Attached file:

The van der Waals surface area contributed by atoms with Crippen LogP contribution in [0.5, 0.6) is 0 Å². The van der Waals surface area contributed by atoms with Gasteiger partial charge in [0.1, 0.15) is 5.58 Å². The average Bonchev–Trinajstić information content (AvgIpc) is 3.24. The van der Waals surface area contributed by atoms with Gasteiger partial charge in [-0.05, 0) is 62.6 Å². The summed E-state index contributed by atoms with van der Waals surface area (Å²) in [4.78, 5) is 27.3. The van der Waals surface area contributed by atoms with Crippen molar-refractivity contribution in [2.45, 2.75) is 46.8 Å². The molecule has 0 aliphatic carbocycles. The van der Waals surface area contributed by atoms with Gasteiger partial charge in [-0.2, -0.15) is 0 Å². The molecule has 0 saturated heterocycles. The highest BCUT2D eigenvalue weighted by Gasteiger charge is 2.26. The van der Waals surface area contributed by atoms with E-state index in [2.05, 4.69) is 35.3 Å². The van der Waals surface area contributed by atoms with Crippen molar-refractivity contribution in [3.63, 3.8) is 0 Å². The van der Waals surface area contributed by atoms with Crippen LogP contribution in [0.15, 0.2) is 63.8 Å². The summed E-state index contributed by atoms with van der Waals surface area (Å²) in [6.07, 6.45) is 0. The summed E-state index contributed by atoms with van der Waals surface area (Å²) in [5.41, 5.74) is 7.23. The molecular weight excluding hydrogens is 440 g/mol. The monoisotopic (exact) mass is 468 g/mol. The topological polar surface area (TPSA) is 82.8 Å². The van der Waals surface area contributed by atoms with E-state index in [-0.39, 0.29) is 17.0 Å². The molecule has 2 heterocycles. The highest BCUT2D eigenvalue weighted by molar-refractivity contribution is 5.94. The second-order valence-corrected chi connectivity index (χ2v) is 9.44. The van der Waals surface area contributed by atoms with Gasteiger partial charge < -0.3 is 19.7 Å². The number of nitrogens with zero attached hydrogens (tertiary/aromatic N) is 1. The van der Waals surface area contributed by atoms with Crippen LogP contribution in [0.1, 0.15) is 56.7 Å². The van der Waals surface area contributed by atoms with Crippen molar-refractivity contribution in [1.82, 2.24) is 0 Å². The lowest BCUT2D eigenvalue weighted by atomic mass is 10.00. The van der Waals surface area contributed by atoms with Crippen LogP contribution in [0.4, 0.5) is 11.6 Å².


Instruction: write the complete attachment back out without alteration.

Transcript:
The van der Waals surface area contributed by atoms with Crippen LogP contribution in [0.5, 0.6) is 0 Å². The van der Waals surface area contributed by atoms with Gasteiger partial charge in [0.1, 0.15) is 5.58 Å². The average Bonchev–Trinajstić information content (AvgIpc) is 3.24. The van der Waals surface area contributed by atoms with Gasteiger partial charge in [-0.05, 0) is 62.6 Å². The summed E-state index contributed by atoms with van der Waals surface area (Å²) in [4.78, 5) is 27.3. The van der Waals surface area contributed by atoms with Crippen molar-refractivity contribution in [2.45, 2.75) is 46.8 Å². The molecule has 0 aliphatic carbocycles. The van der Waals surface area contributed by atoms with Gasteiger partial charge in [-0.2, -0.15) is 0 Å². The molecule has 0 saturated heterocycles. The highest BCUT2D eigenvalue weighted by Gasteiger charge is 2.26. The van der Waals surface area contributed by atoms with E-state index in [2.05, 4.69) is 35.3 Å². The van der Waals surface area contributed by atoms with Crippen molar-refractivity contribution in [3.63, 3.8) is 0 Å². The van der Waals surface area contributed by atoms with Crippen LogP contribution in [0.15, 0.2) is 63.8 Å². The summed E-state index contributed by atoms with van der Waals surface area (Å²) in [6.07, 6.45) is 0. The summed E-state index contributed by atoms with van der Waals surface area (Å²) in [5.41, 5.74) is 7.23. The molecular weight excluding hydrogens is 440 g/mol. The monoisotopic (exact) mass is 468 g/mol. The topological polar surface area (TPSA) is 82.8 Å². The van der Waals surface area contributed by atoms with E-state index in [-0.39, 0.29) is 17.0 Å². The molecule has 2 heterocycles. The highest BCUT2D eigenvalue weighted by molar-refractivity contribution is 5.94. The second-order valence-corrected chi connectivity index (χ2v) is 9.44. The van der Waals surface area contributed by atoms with Gasteiger partial charge < -0.3 is 19.7 Å². The number of nitrogens with zero attached hydrogens (tertiary/aromatic N) is 1. The van der Waals surface area contributed by atoms with Crippen LogP contribution in [0.1, 0.15) is 56.7 Å². The van der Waals surface area contributed by atoms with Crippen molar-refractivity contribution in [1.82, 2.24) is 0 Å². The lowest BCUT2D eigenvalue weighted by atomic mass is 10.00. The van der Waals surface area contributed by atoms with Crippen LogP contribution in [0.4, 0.5) is 11.6 Å².